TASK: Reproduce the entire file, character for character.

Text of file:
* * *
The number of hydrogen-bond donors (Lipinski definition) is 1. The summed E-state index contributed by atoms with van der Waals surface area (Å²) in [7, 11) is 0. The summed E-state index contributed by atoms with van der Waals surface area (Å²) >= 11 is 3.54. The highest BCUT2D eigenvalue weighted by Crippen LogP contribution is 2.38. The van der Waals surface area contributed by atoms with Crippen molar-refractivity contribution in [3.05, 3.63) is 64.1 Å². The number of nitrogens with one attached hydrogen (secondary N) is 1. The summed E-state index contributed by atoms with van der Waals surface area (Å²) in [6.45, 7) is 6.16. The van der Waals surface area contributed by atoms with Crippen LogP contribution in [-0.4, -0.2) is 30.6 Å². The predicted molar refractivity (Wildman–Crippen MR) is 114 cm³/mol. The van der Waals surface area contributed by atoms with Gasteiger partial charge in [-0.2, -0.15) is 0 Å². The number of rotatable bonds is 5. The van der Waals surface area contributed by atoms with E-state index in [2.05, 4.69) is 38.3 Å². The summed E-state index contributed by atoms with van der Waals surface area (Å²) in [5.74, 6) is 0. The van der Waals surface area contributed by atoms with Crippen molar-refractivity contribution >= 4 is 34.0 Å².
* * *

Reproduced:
The number of hydrogen-bond donors (Lipinski definition) is 1. The summed E-state index contributed by atoms with van der Waals surface area (Å²) in [7, 11) is 0. The summed E-state index contributed by atoms with van der Waals surface area (Å²) >= 11 is 3.54. The highest BCUT2D eigenvalue weighted by Crippen LogP contribution is 2.38. The van der Waals surface area contributed by atoms with Crippen molar-refractivity contribution in [3.05, 3.63) is 64.1 Å². The number of nitrogens with one attached hydrogen (secondary N) is 1. The summed E-state index contributed by atoms with van der Waals surface area (Å²) in [6.45, 7) is 6.16. The van der Waals surface area contributed by atoms with Crippen LogP contribution in [-0.4, -0.2) is 30.6 Å². The predicted molar refractivity (Wildman–Crippen MR) is 114 cm³/mol. The van der Waals surface area contributed by atoms with Gasteiger partial charge in [-0.2, -0.15) is 0 Å². The number of rotatable bonds is 5. The van der Waals surface area contributed by atoms with E-state index in [2.05, 4.69) is 38.3 Å². The summed E-state index contributed by atoms with van der Waals surface area (Å²) in [5.74, 6) is 0. The van der Waals surface area contributed by atoms with Crippen molar-refractivity contribution >= 4 is 34.0 Å².